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STEVENS CASE IN TROUBLE?….The government’s case against Alaska Senator Ted Stevens, who is accused of accepting free renovations to his “chalet” from a campaign donor, is in trouble because the prosecution has been withholding evidence from Stevens’ defense team:

The potentially exculpatory material involves remarks by the executive, Bill Allen, a key prosecution witness, who said he believed Stevens would have paid for the renovations if Allen had ever billed him. Attorneys for the government did not disclose those remarks until late yesterday.

In court this morning, prosecutor Brenda Morris acknowledged that the information should have been provided earlier but also argued that Stevens’s lawyers could still cross-examine Allen on what he had said.

“We admit we made a gross error, Your Honor,” Morris said. “. . . But there is no harm to the defendant.”

Well, this puts me in a pickle. The overall fact pattern suggests to me that Stevens really is guilty. On the other hand, prosecutorial misconduct is a cancer. It’s far more widespread than anyone ever likes to acknowledge, and one of the reasons is that judges usually let prosecutors off the hook for their misconduct with little more than a stern talking to. Frankly, having a high-profile case tossed out as a warning to the feds might not be such a bad idea. The judge will decide later today whether to declare a mistrial.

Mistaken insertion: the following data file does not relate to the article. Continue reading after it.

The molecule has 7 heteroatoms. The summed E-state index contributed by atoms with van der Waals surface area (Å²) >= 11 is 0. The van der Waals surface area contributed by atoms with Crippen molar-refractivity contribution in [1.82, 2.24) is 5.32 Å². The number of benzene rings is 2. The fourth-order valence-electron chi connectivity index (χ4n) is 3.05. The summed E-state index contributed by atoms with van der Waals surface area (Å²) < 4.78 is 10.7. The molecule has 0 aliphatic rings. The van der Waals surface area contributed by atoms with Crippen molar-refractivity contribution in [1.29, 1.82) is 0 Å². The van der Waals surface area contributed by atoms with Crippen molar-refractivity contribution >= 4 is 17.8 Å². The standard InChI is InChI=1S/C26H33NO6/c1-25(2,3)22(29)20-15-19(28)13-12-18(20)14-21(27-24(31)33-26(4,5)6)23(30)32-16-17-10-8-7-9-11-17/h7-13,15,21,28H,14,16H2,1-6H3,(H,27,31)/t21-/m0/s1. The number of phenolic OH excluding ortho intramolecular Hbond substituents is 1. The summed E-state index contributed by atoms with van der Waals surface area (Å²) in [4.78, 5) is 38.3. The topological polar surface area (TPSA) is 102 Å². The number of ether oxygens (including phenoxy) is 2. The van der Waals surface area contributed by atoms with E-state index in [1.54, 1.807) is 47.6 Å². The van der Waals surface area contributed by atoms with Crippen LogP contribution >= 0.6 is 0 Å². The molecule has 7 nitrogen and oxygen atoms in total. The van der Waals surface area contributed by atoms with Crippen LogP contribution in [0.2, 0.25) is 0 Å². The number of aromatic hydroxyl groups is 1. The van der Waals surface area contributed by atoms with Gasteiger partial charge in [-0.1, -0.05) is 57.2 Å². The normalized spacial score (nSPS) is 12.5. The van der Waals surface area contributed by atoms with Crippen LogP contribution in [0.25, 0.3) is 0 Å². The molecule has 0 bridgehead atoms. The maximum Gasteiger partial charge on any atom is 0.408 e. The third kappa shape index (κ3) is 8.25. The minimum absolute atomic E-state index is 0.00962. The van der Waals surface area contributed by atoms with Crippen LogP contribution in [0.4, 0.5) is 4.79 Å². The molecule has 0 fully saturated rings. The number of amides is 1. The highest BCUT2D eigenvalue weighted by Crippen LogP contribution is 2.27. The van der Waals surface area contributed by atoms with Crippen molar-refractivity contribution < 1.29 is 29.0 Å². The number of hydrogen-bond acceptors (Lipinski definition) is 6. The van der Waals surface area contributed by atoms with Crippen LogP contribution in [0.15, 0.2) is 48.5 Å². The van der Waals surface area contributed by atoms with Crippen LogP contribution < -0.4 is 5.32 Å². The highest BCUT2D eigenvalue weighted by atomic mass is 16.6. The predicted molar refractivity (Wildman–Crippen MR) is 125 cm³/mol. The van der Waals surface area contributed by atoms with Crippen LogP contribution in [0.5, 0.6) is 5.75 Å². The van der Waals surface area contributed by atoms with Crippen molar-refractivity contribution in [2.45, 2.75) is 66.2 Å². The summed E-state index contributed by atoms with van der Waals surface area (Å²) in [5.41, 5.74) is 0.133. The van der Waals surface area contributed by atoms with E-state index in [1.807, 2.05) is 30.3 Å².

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REAL QUICK, REAL URGENT

Minority rule, corruption, disinformation, attacks on those who dare tell the truth: There is a direct line from what's happening in Russia and Ukraine to what's happening here at home. And that's what MoJo's Monika Bauerlein writes about in "Their Fight Is Our Fight" to unpack the information war we find ourselves in and share a few examples to show why the power of independent, reader-supported journalism is such a threat to authoritarians.

Corrupt leaders the world over can (and will) try to shut down the truth, but when the truth has millions of people on its side, you can't keep it down for good. And there's no more powerful or urgent argument for your support of Mother Jones' journalism right now than that. We need to raise about $450,000 to hit our online fundraising budget in these next few months, so please read more from Monika and pitch in if you can.

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